OCEAN CITY, Md. (AP) — Officials in Maryland and Delaware beach towns are hoping renovations, good publicity and activities pegged to historical events will help usher in a strong summer beach season, and they say the states are on track to receive more visitors this year.

While the Mid-Atlantic beaches were not as badly damaged by Superstorm Sandy last year as those from New Jersey northward, it’s unclear whether people are showing more interest in visiting down south due to storm damage at their regular vacation spots. Maryland officials say the state has increased advertising in those areas in recent years.

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“We definitely have talked to a lot of people from New Jersey and that northern (Pennsylvania) area who are coming to the area for the first time,” said Susan Jones, executive director of the Ocean City Hotel-Motel-Restaurant Association.

In Delaware, Rehoboth officials are celebrating the town’s new status as one of the top 10 beach towns for families in the United States, as listed in Parents magazine.

“We’re up there with some big towns,” Rehoboth town manager Greg Ferrese said. “We’re excited about that.”

Officials say Delaware’s beaches could see a lot of visitors this summer from New Jersey, where some coastal towns felt the full wrath of Sandy and aren’t ready for visitors. Ferrese suggested that in southern New Jersey towns such as Cape May, Stone Harbor and Avalon, the supply of rental properties won’t be able to meet the demand.

“We’re anticipating a rush towards the middle of the season, not so much now,” said Bill Lingo, a Rehoboth real estate broker.

“We’re a little bit up over last year so we’re anticipating a good season,” Lingo added.

Carol Everhart, president of the Rehoboth Beach-Dewey Beach Chamber of Commerce in Delaware, said requests for area information in the first quarter of this year were up more than 20 percent compared with the same time last year.

Ocean City Mayor Richard Meehan said he is confident the barrier-island town is as ready as ever for visitors — perhaps more so. The decking on the 2.5-mile boardwalk has been replaced after a two-year project unrelated to the storm. The convention center has been expanded by about 30,000 square feet. The beach is in good condition. The mayor says hotel bookings are on track to increase from last year.

“We’re ready to go,” Meehan said in an interview this month. “You would never know that there was really any major storm.”

The rebuilding of the end of a well-known fishing pier in Ocean City was one of the last tasks that remained to bring the city back to where it was before Sandy swept by.

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The mayor said a company is aiming to have it completed around Memorial Day.

“That looks like it’s going to be remedied prior to the season,” he said this month.

“It’s all going to be repaired. We’ve lost portions of it before during those storms, and everything should be fine.”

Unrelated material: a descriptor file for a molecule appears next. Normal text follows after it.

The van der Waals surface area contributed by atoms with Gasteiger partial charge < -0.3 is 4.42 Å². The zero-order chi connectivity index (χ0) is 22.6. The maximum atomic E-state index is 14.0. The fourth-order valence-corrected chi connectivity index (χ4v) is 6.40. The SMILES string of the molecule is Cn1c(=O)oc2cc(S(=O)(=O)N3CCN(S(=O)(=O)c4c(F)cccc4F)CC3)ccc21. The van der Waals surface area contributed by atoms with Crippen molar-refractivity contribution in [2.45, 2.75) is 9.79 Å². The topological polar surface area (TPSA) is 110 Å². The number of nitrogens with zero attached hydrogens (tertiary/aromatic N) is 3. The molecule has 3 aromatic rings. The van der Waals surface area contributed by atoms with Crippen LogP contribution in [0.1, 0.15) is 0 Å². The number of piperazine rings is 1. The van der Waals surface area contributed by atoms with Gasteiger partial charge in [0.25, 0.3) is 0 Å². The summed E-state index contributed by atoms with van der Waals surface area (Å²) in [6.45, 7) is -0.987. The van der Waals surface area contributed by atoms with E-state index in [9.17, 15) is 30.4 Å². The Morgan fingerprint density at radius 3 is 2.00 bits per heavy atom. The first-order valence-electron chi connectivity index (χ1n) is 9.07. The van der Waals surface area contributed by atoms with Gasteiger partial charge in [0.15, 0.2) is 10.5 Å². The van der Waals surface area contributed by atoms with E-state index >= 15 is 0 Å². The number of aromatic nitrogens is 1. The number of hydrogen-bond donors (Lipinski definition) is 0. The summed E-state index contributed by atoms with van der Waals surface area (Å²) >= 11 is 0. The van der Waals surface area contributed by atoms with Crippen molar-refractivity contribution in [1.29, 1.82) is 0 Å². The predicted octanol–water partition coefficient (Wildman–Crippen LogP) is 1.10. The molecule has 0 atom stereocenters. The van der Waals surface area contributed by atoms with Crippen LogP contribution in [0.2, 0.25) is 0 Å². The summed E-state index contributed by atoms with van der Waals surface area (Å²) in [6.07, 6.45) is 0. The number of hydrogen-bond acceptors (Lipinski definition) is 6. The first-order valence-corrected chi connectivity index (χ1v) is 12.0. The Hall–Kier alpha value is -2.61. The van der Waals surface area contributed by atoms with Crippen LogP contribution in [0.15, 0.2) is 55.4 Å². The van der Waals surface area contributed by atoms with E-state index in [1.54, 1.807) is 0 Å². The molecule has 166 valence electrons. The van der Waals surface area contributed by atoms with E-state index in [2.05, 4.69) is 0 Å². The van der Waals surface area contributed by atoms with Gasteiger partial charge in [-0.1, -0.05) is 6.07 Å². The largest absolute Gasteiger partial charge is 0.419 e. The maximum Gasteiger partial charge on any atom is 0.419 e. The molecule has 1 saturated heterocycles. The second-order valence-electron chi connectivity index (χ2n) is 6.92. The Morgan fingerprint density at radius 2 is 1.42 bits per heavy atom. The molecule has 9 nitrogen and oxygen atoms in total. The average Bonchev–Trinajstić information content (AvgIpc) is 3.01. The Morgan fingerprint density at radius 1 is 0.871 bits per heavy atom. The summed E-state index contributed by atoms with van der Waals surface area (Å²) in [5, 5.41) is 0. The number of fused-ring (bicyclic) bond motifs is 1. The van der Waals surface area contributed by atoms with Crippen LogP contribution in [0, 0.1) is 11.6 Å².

In the Chesapeake Bay town of Crisfield, which was hard hit by Sandy, residents have worked to keep events on schedule this summer season. They’ve moved some events a short distance from the town pier, which was badly damaged.

“They’ve pulled together in a remarkable way,” said Julie Widdowson, director of tourism for Somerset County. “We see businesses opening their doors and getting ready.”

Connie Yingling, a spokeswoman for the Maryland Office of Tourism, said much of the Eastern Shore is showing strong potential for a positive summer season. Events will commemorate the War of 1812 throughout the summer along the Chesapeake Bay, and the Chesapeake Bay Maritime Museum in St. Michaels opened a new exhibit this month called “Navigating Freedom: The War of 1812 on the Chesapeake.”

“This is a bay-wide series of exhibits and special occasions,” Yingling said. She also noted plans for a Harriet Tubman Underground Railroad Byway and State Park.

Another new offering for visitors to Mid-Atlantic beaches will be additional early-morning ferry departures between Lewes, Del., and Cape May, N.J.

In Rehoboth, visitors will find a new wrinkle in the form of a $40 permit for scooters to park on city streets in non-metered areas. Scooters will be able to park in designated “scooter-only” locations and on permit parking areas on residential streets but will not be allowed to park on the boardwalk or sidewalks. Parking fines will be the same as for cars.

Farther south, Dewey Beach also has something new for visitors — a smoking ban on the beach. With a recent vote by Town Council, Dewey became the third Delaware beach town to outlaw smoking on the sand, joining Bethany Beach and Fenwick Island. Disobeying the ban, which also covers town parks, is a civil violation. Fines will be doubled for anyone throwing cigarette butts onto the dunes.

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